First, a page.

- By Kevin
- On Jul 21, 2017
- Travel Tips
With its modern waterfront transforming into a sea of festive lights and the scent of mulled wine and gingerbread in the air,Frankfurt is a magical place to spend the holiday season.Attractions&recommendations in Frankfurt,Frankfurt tours guide offered by Globerouter.com.
Christmas in Frankfurt
The heart of the festivities is Frankfurt’s gigantic Christkindlesmarkt,one of the oldest Christmas markets in Germany,which takes over the R?merberg and St Paul's Square.Additional events include the Pink Christmas Market in Friedrich Stoltze Square,steam train rides,Christmas cruises,and carol concerts.
Get in the Christmas spirit with a guided tour of Frankfurt’s Christmas markets,and discover Germany’s rich holiday traditions while shopping for handcrafted souvenirs and sampling festive foods like bratwurst,roasted almonds,and crepes.
Once you’ve explored Frankfurt,the city makes a great base for visiting some of Germany’s other Christmas markets—opt for a half-day tour to Heidelberg;visit the Rüdesheim Christmas Market of the Nations and enjoy a delicious German dinner;or set off on an epic festive trip to the Leipzig,Dresden,and Plauen Christmas markets.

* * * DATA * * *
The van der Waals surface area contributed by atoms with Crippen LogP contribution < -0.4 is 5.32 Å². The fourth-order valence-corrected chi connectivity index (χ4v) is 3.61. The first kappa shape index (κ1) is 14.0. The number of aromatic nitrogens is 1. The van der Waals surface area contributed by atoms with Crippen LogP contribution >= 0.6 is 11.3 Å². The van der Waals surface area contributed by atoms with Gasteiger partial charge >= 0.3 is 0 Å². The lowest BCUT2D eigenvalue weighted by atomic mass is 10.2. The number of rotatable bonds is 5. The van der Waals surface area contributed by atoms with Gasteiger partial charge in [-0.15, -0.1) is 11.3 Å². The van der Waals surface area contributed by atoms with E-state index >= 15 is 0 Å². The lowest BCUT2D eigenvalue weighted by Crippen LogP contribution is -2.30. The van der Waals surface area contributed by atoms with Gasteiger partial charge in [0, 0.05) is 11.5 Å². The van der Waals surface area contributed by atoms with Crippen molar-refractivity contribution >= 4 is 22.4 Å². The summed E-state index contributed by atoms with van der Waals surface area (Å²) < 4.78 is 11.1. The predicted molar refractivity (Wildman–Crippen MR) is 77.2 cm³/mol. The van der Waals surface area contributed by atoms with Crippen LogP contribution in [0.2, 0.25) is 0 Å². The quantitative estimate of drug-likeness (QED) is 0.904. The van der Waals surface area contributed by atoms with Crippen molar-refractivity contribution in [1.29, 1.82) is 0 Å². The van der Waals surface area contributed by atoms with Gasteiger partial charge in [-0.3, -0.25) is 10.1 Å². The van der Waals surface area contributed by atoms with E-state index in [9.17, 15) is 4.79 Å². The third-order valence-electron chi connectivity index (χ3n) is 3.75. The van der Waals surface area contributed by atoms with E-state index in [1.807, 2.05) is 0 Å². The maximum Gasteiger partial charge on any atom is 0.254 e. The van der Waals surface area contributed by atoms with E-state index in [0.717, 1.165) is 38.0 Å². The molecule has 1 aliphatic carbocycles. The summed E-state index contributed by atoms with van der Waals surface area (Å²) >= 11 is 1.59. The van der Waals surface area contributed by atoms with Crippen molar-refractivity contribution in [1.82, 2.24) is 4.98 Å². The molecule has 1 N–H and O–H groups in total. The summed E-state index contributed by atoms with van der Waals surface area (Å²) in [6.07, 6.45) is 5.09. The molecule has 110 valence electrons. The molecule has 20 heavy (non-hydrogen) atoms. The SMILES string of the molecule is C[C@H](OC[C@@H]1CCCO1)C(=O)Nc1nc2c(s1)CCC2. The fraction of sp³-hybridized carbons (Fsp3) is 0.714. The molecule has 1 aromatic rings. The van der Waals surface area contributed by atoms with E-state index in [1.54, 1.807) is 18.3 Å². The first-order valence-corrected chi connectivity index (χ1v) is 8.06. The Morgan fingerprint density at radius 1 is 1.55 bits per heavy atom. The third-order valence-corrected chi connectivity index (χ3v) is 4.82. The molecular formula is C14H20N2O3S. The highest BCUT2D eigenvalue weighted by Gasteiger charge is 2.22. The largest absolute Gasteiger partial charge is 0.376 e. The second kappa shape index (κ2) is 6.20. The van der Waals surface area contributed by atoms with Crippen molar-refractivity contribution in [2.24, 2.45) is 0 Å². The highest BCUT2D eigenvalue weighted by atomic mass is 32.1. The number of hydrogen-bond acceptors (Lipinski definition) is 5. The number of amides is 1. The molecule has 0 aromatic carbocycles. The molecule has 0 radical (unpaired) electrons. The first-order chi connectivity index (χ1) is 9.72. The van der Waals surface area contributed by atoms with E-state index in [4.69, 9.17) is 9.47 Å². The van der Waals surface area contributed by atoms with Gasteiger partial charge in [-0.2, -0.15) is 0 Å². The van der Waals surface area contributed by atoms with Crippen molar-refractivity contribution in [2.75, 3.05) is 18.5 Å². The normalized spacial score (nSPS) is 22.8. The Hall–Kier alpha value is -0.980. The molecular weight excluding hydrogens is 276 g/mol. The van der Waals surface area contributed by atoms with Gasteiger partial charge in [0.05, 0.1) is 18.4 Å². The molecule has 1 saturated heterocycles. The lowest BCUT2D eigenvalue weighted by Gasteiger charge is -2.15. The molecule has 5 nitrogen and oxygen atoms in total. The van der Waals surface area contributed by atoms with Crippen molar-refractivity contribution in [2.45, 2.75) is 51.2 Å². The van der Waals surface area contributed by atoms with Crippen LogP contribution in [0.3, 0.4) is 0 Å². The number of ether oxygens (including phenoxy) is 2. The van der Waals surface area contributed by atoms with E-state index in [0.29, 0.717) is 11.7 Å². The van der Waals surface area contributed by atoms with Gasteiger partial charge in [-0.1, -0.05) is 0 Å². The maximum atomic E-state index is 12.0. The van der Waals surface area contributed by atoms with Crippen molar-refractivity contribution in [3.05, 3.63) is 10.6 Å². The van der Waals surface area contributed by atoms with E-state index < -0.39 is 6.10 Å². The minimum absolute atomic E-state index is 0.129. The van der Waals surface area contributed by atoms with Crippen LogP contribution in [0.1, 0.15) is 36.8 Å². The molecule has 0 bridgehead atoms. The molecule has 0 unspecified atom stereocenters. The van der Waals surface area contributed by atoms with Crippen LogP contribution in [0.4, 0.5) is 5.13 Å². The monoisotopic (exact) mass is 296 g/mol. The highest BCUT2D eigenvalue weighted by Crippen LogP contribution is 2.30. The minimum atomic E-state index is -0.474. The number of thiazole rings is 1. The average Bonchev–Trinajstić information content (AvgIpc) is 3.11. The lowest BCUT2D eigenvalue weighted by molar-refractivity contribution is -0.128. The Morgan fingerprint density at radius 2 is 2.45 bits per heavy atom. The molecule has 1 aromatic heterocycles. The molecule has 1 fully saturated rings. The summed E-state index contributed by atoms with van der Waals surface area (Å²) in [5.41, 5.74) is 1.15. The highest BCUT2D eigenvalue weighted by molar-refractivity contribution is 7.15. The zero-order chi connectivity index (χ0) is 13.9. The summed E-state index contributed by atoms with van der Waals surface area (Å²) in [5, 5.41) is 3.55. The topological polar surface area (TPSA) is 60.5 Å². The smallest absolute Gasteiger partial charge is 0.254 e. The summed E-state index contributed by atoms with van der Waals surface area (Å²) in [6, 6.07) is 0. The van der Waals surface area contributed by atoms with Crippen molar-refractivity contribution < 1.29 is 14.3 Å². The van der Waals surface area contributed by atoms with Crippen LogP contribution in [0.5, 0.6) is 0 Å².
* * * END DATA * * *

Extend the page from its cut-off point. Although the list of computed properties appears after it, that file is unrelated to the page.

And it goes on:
Frankfurter Dom is the main church of Frankfurt.From the 14th century onwards,kings of the Holy Roman Empire were elected in this Catholic church.From the mid-16th century to the late 18th century,emperors were crowned here.
The cathedral has been damaged in the past by fire and warfare,most recently during the WWII.It was reconstructed in the 1950s and has undergone periodic renovation since then.It has been widely recognized as an important national symbol for Germany.The museum has an impressive collection of reliquaries and ceremonial objects.
For many visitors,the first introduction to Germany’s fast-expanding business and financial center is its main railway station,a building of classical elegance and proportion.
Frankfurt’s iron-and-glass Hauptbahnhof was designed by Johann Wilhelm Schwedler and Hermann Eggert and opened for business in 1888;the roof of the Neo-Renaissance central hall is topped with a vast statue of Atlas bearing the weight of the world on his shoulders.Since then,the station has been consistently updated,with two further passenger halls being constructed on either side of the main terminal in 1924.
Although the Hauptbahnhof was damaged in World War II,expansion continued and now it has 24 mainline tracks;it is also a terminus for the S-Bahn(rapid transit commuter trains),U-Bahn(metro line)and tram services into the city.
Serving up to 450,000 passengers each day commuting into Frankfurt from across the Rhine-Main region,it is the busiest railway station in the country,with high-speed links to major cities throughout Germany and Europe as well as a direct connection to Frankfurt am Main airport.